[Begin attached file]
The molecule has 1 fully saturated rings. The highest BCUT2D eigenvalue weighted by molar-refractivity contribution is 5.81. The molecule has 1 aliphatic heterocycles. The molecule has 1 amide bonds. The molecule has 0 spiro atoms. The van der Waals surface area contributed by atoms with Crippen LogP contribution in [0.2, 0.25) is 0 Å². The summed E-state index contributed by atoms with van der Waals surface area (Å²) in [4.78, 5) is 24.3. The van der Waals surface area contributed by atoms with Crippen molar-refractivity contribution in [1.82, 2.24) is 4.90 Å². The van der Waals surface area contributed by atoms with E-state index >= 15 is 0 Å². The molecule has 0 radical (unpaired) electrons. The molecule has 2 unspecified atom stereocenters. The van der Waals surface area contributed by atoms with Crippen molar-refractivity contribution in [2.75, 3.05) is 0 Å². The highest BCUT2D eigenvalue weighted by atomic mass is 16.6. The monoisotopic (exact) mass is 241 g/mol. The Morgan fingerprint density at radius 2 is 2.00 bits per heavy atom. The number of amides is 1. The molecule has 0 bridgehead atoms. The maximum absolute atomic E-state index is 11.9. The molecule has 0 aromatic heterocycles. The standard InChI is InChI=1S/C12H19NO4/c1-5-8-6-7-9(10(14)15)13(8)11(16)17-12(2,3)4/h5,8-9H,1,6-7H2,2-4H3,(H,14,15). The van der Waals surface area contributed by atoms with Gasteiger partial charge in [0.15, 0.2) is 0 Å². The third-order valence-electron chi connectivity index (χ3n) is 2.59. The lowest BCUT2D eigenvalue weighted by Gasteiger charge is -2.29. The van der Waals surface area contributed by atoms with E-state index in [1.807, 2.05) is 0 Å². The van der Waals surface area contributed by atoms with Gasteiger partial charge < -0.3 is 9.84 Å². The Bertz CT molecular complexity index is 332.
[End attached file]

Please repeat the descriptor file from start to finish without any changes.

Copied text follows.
The molecule has 1 fully saturated rings. The highest BCUT2D eigenvalue weighted by molar-refractivity contribution is 5.81. The molecule has 1 aliphatic heterocycles. The molecule has 1 amide bonds. The molecule has 0 spiro atoms. The van der Waals surface area contributed by atoms with Crippen LogP contribution in [0.2, 0.25) is 0 Å². The summed E-state index contributed by atoms with van der Waals surface area (Å²) in [4.78, 5) is 24.3. The van der Waals surface area contributed by atoms with Crippen molar-refractivity contribution in [1.82, 2.24) is 4.90 Å². The van der Waals surface area contributed by atoms with E-state index >= 15 is 0 Å². The molecule has 0 radical (unpaired) electrons. The molecule has 2 unspecified atom stereocenters. The van der Waals surface area contributed by atoms with Crippen molar-refractivity contribution in [2.75, 3.05) is 0 Å². The highest BCUT2D eigenvalue weighted by atomic mass is 16.6. The monoisotopic (exact) mass is 241 g/mol. The Morgan fingerprint density at radius 2 is 2.00 bits per heavy atom. The number of amides is 1. The molecule has 0 bridgehead atoms. The maximum absolute atomic E-state index is 11.9. The molecule has 0 aromatic heterocycles. The standard InChI is InChI=1S/C12H19NO4/c1-5-8-6-7-9(10(14)15)13(8)11(16)17-12(2,3)4/h5,8-9H,1,6-7H2,2-4H3,(H,14,15). The van der Waals surface area contributed by atoms with Gasteiger partial charge in [0.15, 0.2) is 0 Å². The third-order valence-electron chi connectivity index (χ3n) is 2.59. The lowest BCUT2D eigenvalue weighted by Gasteiger charge is -2.29. The van der Waals surface area contributed by atoms with E-state index in [1.807, 2.05) is 0 Å². The van der Waals surface area contributed by atoms with Gasteiger partial charge < -0.3 is 9.84 Å². The Bertz CT molecular complexity index is 332.